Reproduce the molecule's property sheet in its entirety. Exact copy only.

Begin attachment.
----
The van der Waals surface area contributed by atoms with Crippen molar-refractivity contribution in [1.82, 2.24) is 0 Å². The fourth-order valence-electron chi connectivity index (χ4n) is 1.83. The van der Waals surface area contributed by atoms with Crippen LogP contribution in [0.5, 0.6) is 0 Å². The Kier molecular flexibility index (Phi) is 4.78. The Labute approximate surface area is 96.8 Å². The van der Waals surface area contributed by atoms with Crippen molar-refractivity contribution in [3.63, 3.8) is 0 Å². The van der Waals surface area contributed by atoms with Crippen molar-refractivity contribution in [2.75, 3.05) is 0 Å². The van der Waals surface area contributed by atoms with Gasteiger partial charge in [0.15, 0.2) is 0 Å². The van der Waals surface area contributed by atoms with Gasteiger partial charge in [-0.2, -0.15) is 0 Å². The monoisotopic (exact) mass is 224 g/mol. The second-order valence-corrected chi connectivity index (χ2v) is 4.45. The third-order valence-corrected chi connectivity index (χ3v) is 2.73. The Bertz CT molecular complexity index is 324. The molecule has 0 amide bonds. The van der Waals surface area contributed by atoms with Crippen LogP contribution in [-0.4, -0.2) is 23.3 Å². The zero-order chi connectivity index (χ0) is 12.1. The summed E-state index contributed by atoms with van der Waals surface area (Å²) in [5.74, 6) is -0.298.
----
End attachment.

The van der Waals surface area contributed by atoms with Crippen molar-refractivity contribution in [1.82, 2.24) is 0 Å². The fourth-order valence-electron chi connectivity index (χ4n) is 1.83. The van der Waals surface area contributed by atoms with Crippen LogP contribution in [0.5, 0.6) is 0 Å². The Kier molecular flexibility index (Phi) is 4.78. The Labute approximate surface area is 96.8 Å². The van der Waals surface area contributed by atoms with Crippen molar-refractivity contribution in [3.63, 3.8) is 0 Å². The van der Waals surface area contributed by atoms with Crippen molar-refractivity contribution in [2.75, 3.05) is 0 Å². The van der Waals surface area contributed by atoms with Gasteiger partial charge in [0.15, 0.2) is 0 Å². The van der Waals surface area contributed by atoms with Gasteiger partial charge in [-0.2, -0.15) is 0 Å². The monoisotopic (exact) mass is 224 g/mol. The second-order valence-corrected chi connectivity index (χ2v) is 4.45. The third-order valence-corrected chi connectivity index (χ3v) is 2.73. The Bertz CT molecular complexity index is 324. The molecule has 0 amide bonds. The van der Waals surface area contributed by atoms with Crippen LogP contribution in [-0.4, -0.2) is 23.3 Å². The zero-order chi connectivity index (χ0) is 12.1. The summed E-state index contributed by atoms with van der Waals surface area (Å²) in [5.74, 6) is -0.298.